Working as a physician assistant can be challenging.
You have to deal with a lot of other people, and conform to a lot of other personalities and systems.
There are a handful of key qualities that prepare you to work as a physician assistant.
In this article I’ll talk about what qualities make a good physician assistant, and explain why those qualities are important.
Let’s get started.
PA’s need to take initiative
To be successful as a physician assistant, you need to be a go-getter. In other words, take initiative and make things happen.
You’re going to be in a lot of situations where you have to take charge. You can’t necessarily wait around for other people to just do things.
For example, when I’m working in the emergency room it’s very common for there to be testing or treatment delays. Sometimes, if I just wait, some of the tests or treatments I order would literally never get done. So eventually, it falls on me to be assertive, and get things moving in the right direction.
That doesn’t mean I have to be rude. But I talk to the nurses, talk to the technicians, talk to the laboratory staff. I politely asked how things are going, and then express if something is particularly important and needs to get done sooner rather than later.
Basically, staff members in the ER are always juggling a bunch of different tasks, so it’s easy for one or two things to fall through the cracks. As a result, you may have to “bird-dog” things until they get done.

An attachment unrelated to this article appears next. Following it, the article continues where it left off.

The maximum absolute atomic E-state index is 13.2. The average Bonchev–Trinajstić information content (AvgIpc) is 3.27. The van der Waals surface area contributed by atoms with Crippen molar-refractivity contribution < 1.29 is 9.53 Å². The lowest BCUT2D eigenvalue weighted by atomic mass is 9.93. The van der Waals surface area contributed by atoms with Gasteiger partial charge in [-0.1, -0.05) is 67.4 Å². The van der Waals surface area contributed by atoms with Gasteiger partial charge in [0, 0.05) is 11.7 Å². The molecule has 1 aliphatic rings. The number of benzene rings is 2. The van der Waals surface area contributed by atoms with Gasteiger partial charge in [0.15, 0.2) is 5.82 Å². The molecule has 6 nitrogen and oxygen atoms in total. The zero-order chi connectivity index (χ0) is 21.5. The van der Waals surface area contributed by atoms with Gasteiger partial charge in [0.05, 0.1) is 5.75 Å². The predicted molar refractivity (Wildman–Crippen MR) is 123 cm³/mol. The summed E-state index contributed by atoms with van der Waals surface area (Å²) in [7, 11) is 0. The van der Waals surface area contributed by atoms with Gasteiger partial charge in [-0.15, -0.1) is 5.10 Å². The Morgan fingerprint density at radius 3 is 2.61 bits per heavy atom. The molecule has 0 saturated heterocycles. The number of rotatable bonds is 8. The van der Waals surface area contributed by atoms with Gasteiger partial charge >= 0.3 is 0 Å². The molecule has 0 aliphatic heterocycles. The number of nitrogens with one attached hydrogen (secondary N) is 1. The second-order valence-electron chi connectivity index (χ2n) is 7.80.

And this isn’t true just in the emergency room. In any specialty, there will be similar situations where you need to kind of take charge, recognize what needs to get done, and be polite but persistent in talking to the right people until it happens.
Physician assistants need to be flexible, and adapt
I can’t emphasize this enough.
When you’re a PA, you work with supervising physicians. If you work in the ER like me, there are a lot of different supervising physicians you have to interact with. And each of them has their own preferences.
Some of them like to order a lot of tests, some of them like to order the fewest amount possible. Some of them are easy to talk to, some of them are difficult to approach. And so on.
Basically you have to not only kind of read their mind (which gets easier after a while), you also have to be willing to make adjustments and change things after the fact.
For example, when I discuss a particular patient’s care with the physician I’m working with, they may request that I order an additional test, cancel a test, or do something else completely different than the way I started.
It’s not that this is necessarily the right thing to do, or better for the patient (or anyone else). A lot of times, it just boils down to personal preference.
As a PA, you can’t take this kind of stuff personally. You have to be able to adapt to a wide variety of personalities, preferences, and styles.
Ultimately, this may be the most important personality trait for physician assistants.
PA’s need to be personable